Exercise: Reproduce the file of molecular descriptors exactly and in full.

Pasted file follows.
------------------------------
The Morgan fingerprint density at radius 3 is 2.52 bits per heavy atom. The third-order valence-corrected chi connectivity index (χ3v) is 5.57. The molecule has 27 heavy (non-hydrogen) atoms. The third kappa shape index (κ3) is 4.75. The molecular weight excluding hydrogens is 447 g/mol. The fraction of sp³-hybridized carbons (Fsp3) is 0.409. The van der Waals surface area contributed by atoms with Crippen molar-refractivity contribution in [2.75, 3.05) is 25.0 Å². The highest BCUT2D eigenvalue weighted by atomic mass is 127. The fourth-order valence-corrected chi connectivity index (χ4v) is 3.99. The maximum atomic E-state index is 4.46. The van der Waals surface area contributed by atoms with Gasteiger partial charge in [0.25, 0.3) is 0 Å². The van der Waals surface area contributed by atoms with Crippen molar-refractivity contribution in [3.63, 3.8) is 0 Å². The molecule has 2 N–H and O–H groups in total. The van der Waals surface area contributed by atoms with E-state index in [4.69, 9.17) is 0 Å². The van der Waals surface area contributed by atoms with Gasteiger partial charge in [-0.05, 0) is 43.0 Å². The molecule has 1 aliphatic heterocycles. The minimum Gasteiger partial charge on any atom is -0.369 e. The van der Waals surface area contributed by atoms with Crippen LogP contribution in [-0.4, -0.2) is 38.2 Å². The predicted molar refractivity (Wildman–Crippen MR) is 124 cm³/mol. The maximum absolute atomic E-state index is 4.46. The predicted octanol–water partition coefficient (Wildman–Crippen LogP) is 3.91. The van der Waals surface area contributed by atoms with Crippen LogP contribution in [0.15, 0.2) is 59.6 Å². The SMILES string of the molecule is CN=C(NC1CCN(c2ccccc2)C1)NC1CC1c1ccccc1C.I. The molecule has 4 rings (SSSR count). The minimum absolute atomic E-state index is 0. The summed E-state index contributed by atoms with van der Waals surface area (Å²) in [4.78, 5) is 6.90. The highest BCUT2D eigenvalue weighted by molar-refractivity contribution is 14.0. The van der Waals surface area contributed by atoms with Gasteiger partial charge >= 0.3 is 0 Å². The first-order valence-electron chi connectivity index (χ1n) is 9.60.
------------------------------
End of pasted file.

The Morgan fingerprint density at radius 3 is 2.52 bits per heavy atom. The third-order valence-corrected chi connectivity index (χ3v) is 5.57. The molecule has 27 heavy (non-hydrogen) atoms. The third kappa shape index (κ3) is 4.75. The molecular weight excluding hydrogens is 447 g/mol. The fraction of sp³-hybridized carbons (Fsp3) is 0.409. The van der Waals surface area contributed by atoms with Crippen molar-refractivity contribution in [2.75, 3.05) is 25.0 Å². The highest BCUT2D eigenvalue weighted by atomic mass is 127. The fourth-order valence-corrected chi connectivity index (χ4v) is 3.99. The maximum atomic E-state index is 4.46. The van der Waals surface area contributed by atoms with Gasteiger partial charge in [0.25, 0.3) is 0 Å². The van der Waals surface area contributed by atoms with Crippen molar-refractivity contribution in [3.63, 3.8) is 0 Å². The molecule has 2 N–H and O–H groups in total. The van der Waals surface area contributed by atoms with E-state index in [4.69, 9.17) is 0 Å². The van der Waals surface area contributed by atoms with Gasteiger partial charge in [-0.05, 0) is 43.0 Å². The molecule has 1 aliphatic heterocycles. The minimum Gasteiger partial charge on any atom is -0.369 e. The van der Waals surface area contributed by atoms with Crippen LogP contribution in [-0.4, -0.2) is 38.2 Å². The predicted molar refractivity (Wildman–Crippen MR) is 124 cm³/mol. The maximum absolute atomic E-state index is 4.46. The predicted octanol–water partition coefficient (Wildman–Crippen LogP) is 3.91. The van der Waals surface area contributed by atoms with Crippen LogP contribution in [0.15, 0.2) is 59.6 Å². The SMILES string of the molecule is CN=C(NC1CCN(c2ccccc2)C1)NC1CC1c1ccccc1C.I. The molecule has 4 rings (SSSR count). The minimum absolute atomic E-state index is 0. The summed E-state index contributed by atoms with van der Waals surface area (Å²) in [4.78, 5) is 6.90. The highest BCUT2D eigenvalue weighted by molar-refractivity contribution is 14.0. The van der Waals surface area contributed by atoms with Gasteiger partial charge >= 0.3 is 0 Å². The first-order valence-electron chi connectivity index (χ1n) is 9.60.